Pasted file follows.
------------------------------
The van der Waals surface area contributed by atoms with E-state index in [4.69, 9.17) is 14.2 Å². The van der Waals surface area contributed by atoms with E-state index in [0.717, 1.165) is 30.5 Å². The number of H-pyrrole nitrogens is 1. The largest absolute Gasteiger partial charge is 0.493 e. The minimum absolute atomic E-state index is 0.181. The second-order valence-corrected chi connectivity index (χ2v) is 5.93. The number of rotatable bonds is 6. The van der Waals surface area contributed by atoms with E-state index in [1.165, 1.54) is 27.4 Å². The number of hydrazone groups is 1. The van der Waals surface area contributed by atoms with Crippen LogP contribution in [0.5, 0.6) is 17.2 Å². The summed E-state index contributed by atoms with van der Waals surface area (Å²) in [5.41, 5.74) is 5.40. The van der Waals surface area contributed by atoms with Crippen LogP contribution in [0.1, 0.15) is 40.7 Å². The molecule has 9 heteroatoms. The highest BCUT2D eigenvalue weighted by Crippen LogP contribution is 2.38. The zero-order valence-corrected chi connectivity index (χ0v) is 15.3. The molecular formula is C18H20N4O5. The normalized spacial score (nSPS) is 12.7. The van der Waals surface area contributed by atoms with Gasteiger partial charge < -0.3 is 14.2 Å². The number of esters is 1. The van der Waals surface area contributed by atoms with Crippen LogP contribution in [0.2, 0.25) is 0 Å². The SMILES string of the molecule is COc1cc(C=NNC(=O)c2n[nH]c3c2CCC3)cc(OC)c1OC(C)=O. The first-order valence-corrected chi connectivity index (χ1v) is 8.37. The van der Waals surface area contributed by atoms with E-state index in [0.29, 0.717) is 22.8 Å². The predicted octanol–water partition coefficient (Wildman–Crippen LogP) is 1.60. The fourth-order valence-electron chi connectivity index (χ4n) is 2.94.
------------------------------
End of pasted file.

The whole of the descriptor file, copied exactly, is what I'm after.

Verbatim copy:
The van der Waals surface area contributed by atoms with E-state index in [4.69, 9.17) is 14.2 Å². The van der Waals surface area contributed by atoms with E-state index in [0.717, 1.165) is 30.5 Å². The number of H-pyrrole nitrogens is 1. The largest absolute Gasteiger partial charge is 0.493 e. The minimum absolute atomic E-state index is 0.181. The second-order valence-corrected chi connectivity index (χ2v) is 5.93. The number of rotatable bonds is 6. The van der Waals surface area contributed by atoms with E-state index in [1.165, 1.54) is 27.4 Å². The number of hydrazone groups is 1. The van der Waals surface area contributed by atoms with Crippen LogP contribution in [0.5, 0.6) is 17.2 Å². The summed E-state index contributed by atoms with van der Waals surface area (Å²) in [5.41, 5.74) is 5.40. The van der Waals surface area contributed by atoms with Crippen LogP contribution in [0.1, 0.15) is 40.7 Å². The molecule has 9 heteroatoms. The highest BCUT2D eigenvalue weighted by Crippen LogP contribution is 2.38. The zero-order valence-corrected chi connectivity index (χ0v) is 15.3. The molecular formula is C18H20N4O5. The normalized spacial score (nSPS) is 12.7. The van der Waals surface area contributed by atoms with Gasteiger partial charge < -0.3 is 14.2 Å². The number of esters is 1. The van der Waals surface area contributed by atoms with Crippen LogP contribution in [0.2, 0.25) is 0 Å². The SMILES string of the molecule is COc1cc(C=NNC(=O)c2n[nH]c3c2CCC3)cc(OC)c1OC(C)=O. The first-order valence-corrected chi connectivity index (χ1v) is 8.37. The van der Waals surface area contributed by atoms with E-state index in [0.29, 0.717) is 22.8 Å². The predicted octanol–water partition coefficient (Wildman–Crippen LogP) is 1.60. The fourth-order valence-electron chi connectivity index (χ4n) is 2.94.